CF McCutchen's deal with Pirates finally falls into place
BRADENTON, Fla. — The multiyear contract All-Star outfielder Andrew McCutchen agreed to means Pirates fans can finally put Barry Bonds behind them.
After the 1992 season, Bonds left the Pirates and took a six-year, $43.75 million deal with the San Francisco Giants. Ever since, the Pirates have been searching for their next great young star.
McCutchen could be that player, and this time the Pirates will not let him get away.
McCutchen, 25, agreed to a six-year contract worth $51.5 million. The deal, which will be finalized today, is the second-largest package in team history. Jason Kendall got a six-year, $60 million contract in 2000.
This year, McCutchen will make $500,000 plus a $1.25 million signing bonus. He will get $4.5 million in 2013, $7.25 million in 2014, $10 million in 2015, $13 million in 2016 and $14 million in 2017. For 2018, there is a $14.75 million club option or a $1 million buyout.
Talks were slow at times, but things got moving quickly Sunday. By late in the evening a deal was in place.
McCutchen smiled Monday when asked about his new contract.
"I can't say anything until my name's on that dotted line," he said.
General manager Neal Huntington declined to comment on McCutchen's status until the contract is formally announced.
By buying out all three arbitration years and at least his first two years of free agency, the Pirates ensure McCutchen will play for them during what should be the prime of his career. Also, his contract is proof management can follow through on its plan to lock up its core, young players — something that no doubt has caught the attention of Neil Walker, Pedro Alvarez and the top prospects in the farm system.
"Definitely, it should be a big deal to Pittsburgh," said Steve Hammond, McCutchen's agent. "The Pirates could've said, 'We can't do this, he's too good a player and it will take too much money.' Andrew could've gone through arbitration and into free agency and signed somewhere else. But we're here, and we're staying."
The process took more than two years and included two earlier contract offers that were spurned by McCutchen. The talks went in fits and starts, with periods of intense negotiation followed by weeks or even months of limited contact.
As they tried to sign McCutchen, the Pirates also were negotiating with Walker. At the time, the Pirates figured Walker might be easier to sign. If Walker came to terms first, the team would try to use that as leverage in talks with McCutchen.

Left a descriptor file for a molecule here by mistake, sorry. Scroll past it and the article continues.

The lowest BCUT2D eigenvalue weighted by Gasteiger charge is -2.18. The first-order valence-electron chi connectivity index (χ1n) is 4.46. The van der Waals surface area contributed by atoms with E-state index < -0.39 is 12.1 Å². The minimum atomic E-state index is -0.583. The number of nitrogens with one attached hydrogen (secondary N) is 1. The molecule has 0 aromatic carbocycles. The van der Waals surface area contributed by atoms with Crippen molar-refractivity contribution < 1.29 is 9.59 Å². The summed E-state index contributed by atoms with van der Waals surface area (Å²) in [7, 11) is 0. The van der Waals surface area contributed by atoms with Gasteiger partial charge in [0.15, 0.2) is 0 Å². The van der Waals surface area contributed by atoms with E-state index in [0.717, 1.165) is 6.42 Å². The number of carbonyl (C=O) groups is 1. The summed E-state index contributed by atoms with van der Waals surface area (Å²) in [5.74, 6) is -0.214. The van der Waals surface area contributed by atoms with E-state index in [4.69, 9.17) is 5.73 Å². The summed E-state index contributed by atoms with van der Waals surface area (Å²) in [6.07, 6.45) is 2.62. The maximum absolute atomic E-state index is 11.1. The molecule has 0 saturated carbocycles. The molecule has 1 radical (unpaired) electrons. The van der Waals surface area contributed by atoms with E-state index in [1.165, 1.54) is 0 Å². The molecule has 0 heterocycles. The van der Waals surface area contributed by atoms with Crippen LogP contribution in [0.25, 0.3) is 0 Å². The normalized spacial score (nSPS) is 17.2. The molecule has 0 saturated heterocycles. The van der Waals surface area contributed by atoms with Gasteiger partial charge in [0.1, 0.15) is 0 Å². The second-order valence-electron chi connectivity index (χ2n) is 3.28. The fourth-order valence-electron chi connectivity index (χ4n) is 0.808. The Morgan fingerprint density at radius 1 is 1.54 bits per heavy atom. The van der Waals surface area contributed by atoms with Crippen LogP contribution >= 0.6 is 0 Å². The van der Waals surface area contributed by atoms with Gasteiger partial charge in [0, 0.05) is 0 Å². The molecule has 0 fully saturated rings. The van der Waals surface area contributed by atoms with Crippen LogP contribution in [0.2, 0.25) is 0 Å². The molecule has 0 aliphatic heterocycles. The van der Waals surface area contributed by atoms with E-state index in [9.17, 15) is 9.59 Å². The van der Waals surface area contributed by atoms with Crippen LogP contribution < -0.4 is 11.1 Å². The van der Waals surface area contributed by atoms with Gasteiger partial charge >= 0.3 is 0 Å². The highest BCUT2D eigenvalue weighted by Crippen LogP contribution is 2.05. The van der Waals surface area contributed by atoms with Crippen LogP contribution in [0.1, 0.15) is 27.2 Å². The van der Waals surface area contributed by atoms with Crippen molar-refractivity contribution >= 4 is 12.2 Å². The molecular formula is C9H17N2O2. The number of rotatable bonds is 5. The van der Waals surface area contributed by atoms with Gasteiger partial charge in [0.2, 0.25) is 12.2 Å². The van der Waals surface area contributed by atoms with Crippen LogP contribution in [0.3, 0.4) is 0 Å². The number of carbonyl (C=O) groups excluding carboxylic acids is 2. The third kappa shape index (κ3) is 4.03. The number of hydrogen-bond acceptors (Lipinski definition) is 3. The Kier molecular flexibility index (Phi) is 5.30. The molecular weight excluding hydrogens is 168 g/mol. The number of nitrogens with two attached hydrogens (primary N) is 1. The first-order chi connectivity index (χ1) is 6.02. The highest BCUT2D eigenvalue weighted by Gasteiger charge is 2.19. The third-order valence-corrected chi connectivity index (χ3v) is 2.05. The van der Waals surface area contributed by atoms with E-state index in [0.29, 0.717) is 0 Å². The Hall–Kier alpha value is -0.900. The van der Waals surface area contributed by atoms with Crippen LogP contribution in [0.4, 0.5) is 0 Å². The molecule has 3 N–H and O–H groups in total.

By the end of last season, things were quiet between Hammond and the team.
As its template for a deal, McCutchen's camp was using the six-year, $51 million contracts given to two other standout outfielders from the 2005 draft: Arizona's Justin Upton and Cincinnati's Jay Bruce.
McCutchen was the 11th pick in the 2005 draft. Upton was first overall, and Bruce was the 12th pick in the same draft.
The Pirates were focused on an amount about $10 million less.
In the offseason, the talks reignited. Owner Bob Nutting, convinced of McCutchen's star power, approved funding to hike the Pirates' proposal. This was different from the team's approach under different ownership in '92, when Bonds never got a serious offer before bolting.
"It was clear to us that the Pirates were very serious about making Andrew a priority," Hammond said. "They negotiated like it was important to them. They were tough, but fair."
Now that McCutchen's contract is done, the Pirates will shift their focus to Walker. A source close to those talks Monday said "a lot of work still needs to be done" and that a deal does not seem imminent.
The complication with Walker is that he will gain Super Two status after this season, meaning he will gain an extra year of arbitration eligibility — which is leverage for the player.
McCutchen is among five Pirates signed beyond this season.
Last August, Jose Tabata got a six-year, $15 million extension. Clint Barmes, A.J. Burnett and Alvarez also will be back. There also is a $3.5 million club option in Rod Barajas' contract.